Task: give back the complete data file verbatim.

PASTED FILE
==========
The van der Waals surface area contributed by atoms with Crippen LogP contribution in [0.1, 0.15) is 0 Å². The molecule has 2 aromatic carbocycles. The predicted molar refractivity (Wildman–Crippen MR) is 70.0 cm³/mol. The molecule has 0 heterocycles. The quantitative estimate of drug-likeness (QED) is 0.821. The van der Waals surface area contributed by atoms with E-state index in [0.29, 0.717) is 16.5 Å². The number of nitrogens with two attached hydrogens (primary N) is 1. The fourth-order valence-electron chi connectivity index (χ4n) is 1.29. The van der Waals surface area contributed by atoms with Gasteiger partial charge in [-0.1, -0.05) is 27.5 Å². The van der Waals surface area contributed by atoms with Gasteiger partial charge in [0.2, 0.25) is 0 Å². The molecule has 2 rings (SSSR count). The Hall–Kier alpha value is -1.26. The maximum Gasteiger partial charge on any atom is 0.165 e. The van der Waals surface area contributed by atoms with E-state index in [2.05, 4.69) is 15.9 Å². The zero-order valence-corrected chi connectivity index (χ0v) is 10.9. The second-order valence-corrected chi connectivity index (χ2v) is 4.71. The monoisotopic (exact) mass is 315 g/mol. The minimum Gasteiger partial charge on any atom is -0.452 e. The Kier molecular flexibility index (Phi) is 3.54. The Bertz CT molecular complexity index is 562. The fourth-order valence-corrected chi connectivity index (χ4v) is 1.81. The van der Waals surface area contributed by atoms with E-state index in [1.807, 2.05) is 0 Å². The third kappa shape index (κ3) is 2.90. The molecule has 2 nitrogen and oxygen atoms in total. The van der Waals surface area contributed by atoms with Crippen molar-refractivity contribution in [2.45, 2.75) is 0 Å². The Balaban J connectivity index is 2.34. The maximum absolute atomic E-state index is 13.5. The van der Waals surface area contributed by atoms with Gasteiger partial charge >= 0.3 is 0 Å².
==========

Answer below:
The van der Waals surface area contributed by atoms with Crippen LogP contribution in [0.1, 0.15) is 0 Å². The molecule has 2 aromatic carbocycles. The predicted molar refractivity (Wildman–Crippen MR) is 70.0 cm³/mol. The molecule has 0 heterocycles. The quantitative estimate of drug-likeness (QED) is 0.821. The van der Waals surface area contributed by atoms with E-state index in [0.29, 0.717) is 16.5 Å². The number of nitrogens with two attached hydrogens (primary N) is 1. The fourth-order valence-electron chi connectivity index (χ4n) is 1.29. The van der Waals surface area contributed by atoms with Gasteiger partial charge in [-0.1, -0.05) is 27.5 Å². The van der Waals surface area contributed by atoms with Gasteiger partial charge in [0.2, 0.25) is 0 Å². The molecule has 2 rings (SSSR count). The Hall–Kier alpha value is -1.26. The maximum Gasteiger partial charge on any atom is 0.165 e. The van der Waals surface area contributed by atoms with E-state index in [2.05, 4.69) is 15.9 Å². The zero-order valence-corrected chi connectivity index (χ0v) is 10.9. The second-order valence-corrected chi connectivity index (χ2v) is 4.71. The monoisotopic (exact) mass is 315 g/mol. The minimum Gasteiger partial charge on any atom is -0.452 e. The Kier molecular flexibility index (Phi) is 3.54. The Bertz CT molecular complexity index is 562. The fourth-order valence-corrected chi connectivity index (χ4v) is 1.81. The van der Waals surface area contributed by atoms with E-state index in [1.807, 2.05) is 0 Å². The third kappa shape index (κ3) is 2.90. The molecule has 2 nitrogen and oxygen atoms in total. The van der Waals surface area contributed by atoms with Crippen molar-refractivity contribution in [2.45, 2.75) is 0 Å². The Balaban J connectivity index is 2.34. The maximum absolute atomic E-state index is 13.5. The van der Waals surface area contributed by atoms with Gasteiger partial charge >= 0.3 is 0 Å².